The U.S. Navy is looking at engineering plans to turn its floating sea bases into platforms for launching and recovering huge underwater drones and aerial drones. Other adaptations would let unloaded F-35B fighter replacements take off vertically in order to “jump” to their new carriers.
The U.S. Navy’s Expeditionary Sea Bases (ESBs) are heavily modified versions of the Alaska-class commercial oil tanker. Their hulls have been cut down to just a few meters above sea level, while a “floating flight deck” had been placed on high steel pillars, far above the open operations deck.
Although it is based on an oil tanker, the ESB does not refuel other ships and has to be refueled at sea like any other warship. Its low and open operations deck is used to launch small vessels from the side, while its large flight deck and hangar can receive and house four large helicopters or Osprey tilt-rotor aircraft.
These floating sea bases feature large cargo cranes and are packed with support equipment and personnel that vary depending on the mission. They are often used as launch platforms for minesweeping helicopters and for Navy SEAL missions. Soon, they might be transformed into something much more high tech.
The company that builds these large ships, General Dynamics NASSCO, has come up with engineering concepts that would add a huge moon pool with a massive rotating pod in the bottom of the ship’s hull. One other option would be to add a rear flight deck to service helicopter drones, while another option would be to add heat-proof plating to the main flight deck to allow F-35 jets to launch themselves vertically. The company is also proposing a large “clamp and crane” concept that could allow the exchange of large cargo pallets and vertical launch system (VLS) cells between ships at sea.
The biggest adaptation would be to make a huge hole in the middle of the ship’s hull to turn it into a moon pool that would give direct access to the ocean underneath. The other huge addition would be a massive rotating mechanism that would fill the moon pool. This mechanism would receive underwater drones as large as the Orca Extra Large Unmanned Underwater Vehicle (XLUUV) and deliver them safely to the water underneath the ship. Without such a mechanism, the moon pool would slosh dangerously during stormy weather and the expensive underwater drones would get damaged.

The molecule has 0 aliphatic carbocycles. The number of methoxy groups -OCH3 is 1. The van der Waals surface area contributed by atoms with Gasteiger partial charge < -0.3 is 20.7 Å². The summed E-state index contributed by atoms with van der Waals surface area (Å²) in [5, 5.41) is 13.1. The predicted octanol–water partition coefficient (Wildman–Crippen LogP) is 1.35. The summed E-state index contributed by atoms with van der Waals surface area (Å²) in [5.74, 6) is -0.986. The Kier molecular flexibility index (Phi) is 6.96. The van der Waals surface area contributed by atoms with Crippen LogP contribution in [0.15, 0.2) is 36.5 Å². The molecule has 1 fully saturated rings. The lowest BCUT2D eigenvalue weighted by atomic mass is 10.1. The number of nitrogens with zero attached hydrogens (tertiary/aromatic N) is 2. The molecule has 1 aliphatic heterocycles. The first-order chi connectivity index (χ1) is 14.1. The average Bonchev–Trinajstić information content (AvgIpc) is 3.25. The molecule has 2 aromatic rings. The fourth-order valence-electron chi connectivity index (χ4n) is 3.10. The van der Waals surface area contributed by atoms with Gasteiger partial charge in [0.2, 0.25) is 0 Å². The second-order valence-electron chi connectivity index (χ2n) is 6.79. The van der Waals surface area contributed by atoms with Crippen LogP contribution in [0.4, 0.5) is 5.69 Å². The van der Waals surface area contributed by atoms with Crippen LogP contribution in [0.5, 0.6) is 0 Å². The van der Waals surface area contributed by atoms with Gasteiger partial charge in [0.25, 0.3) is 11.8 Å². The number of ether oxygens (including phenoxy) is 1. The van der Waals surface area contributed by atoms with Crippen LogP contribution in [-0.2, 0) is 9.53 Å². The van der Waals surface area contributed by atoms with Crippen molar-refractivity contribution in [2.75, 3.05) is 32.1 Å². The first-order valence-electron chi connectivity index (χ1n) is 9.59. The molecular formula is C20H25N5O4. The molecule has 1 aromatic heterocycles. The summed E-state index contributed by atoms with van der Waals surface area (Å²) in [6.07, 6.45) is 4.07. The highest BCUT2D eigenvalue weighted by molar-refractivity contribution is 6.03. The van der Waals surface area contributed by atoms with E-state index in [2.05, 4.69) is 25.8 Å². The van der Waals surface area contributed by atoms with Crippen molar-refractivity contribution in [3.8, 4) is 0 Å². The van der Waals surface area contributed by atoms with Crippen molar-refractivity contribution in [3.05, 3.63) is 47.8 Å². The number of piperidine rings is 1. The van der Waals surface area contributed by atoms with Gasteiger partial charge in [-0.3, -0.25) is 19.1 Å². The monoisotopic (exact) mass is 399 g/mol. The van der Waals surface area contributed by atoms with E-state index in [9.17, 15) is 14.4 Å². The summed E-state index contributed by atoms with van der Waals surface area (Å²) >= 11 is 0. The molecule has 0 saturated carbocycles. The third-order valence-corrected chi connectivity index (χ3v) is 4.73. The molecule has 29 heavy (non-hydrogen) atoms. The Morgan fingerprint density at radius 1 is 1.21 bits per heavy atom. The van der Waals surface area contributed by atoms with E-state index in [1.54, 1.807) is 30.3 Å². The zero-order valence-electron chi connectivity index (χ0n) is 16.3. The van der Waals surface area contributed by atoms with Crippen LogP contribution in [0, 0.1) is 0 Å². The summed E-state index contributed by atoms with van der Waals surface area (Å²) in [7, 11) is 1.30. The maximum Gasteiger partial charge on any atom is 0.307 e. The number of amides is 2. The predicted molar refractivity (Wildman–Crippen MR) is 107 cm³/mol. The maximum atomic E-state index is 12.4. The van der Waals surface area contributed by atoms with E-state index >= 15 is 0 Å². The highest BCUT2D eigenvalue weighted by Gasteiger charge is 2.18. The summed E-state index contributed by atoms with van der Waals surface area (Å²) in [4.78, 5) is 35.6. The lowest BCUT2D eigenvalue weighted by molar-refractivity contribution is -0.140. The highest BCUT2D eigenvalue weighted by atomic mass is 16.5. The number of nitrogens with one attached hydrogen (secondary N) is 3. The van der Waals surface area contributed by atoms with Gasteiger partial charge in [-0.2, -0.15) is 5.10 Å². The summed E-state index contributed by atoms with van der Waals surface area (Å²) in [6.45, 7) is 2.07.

The XLUUV and other underwater drones are currently in development and would be used to covertly plant smart dormant torpedoes and regular sea mines while also hunting for submarines and performing invaluable surveillance missions.
General Dynamics’ concept would give the U.S. Navy the ability to house a large number of underwater drones inside each ship, while walls of equipment containers would hide these devices from enemy eyes. The Navy would then be able to launch and recover these covert devices from within these walls, without being observed.
By adding an additional flight deck and hangar behind the rear control tower, the ESB would be able to operate multiple helicopter drones, which would be valuable for missions like early warning, radar coverage, information-gathering and submarine-hunting.
By adding heat-proofing to the main flight deck, the U.S. Navy would be able to use these ships to transport F-35B fighters to act as stand-by replacements during a conflict. The F-35B is the short take-off version of the F-35 that can “potentially” take off vertically if it is stripped of all munitions and if it carries only a minimal fuel load. The idea would be to store such fighters on the ESB until they are needed for combat. Then each fighter would jump to its amphibious assault ship to be prepared for combat operations — this would usually occur after an active F-35B is damaged or lost. It is also conceivable that such modified ESBs would be used to receive F-35Bs for servicing or repairs, while giving one of its replacements back to the amphibious assault ship.
Another concept being looked at is to fit ESBs with At-Sea Precision Lift (ASPL) equipment. This would consist of large clamps that would telescope out and attach to another ship just above the water line, in addition to a huge crane that can extend over the deck of the other ship. Such a system would allow the ship to exchange large containers with other ships at sea.
A contractor for General Dynamics NASSCO said such an ASPL system would conceivably be used for “VLS reload,” referring to the reloading of the VLS cells of warships while at sea. VLS cells are the rectangular pods on warships that are used to store and launch missiles. Each warship has a limited number of these cells, and once each cell fires its missile it has to be replaced. It is dangerous to replace these cells while at sea, so the warship has to sail back all the way to a supply port to reload. If an ESB can be fitted with an At-Sea Precision Lift system it would be a huge game-changer, as it would allow U.S. warships to stay in the operational theater while reloading — without the need to waste time and fuel to sail hundreds of miles to the nearest supply port.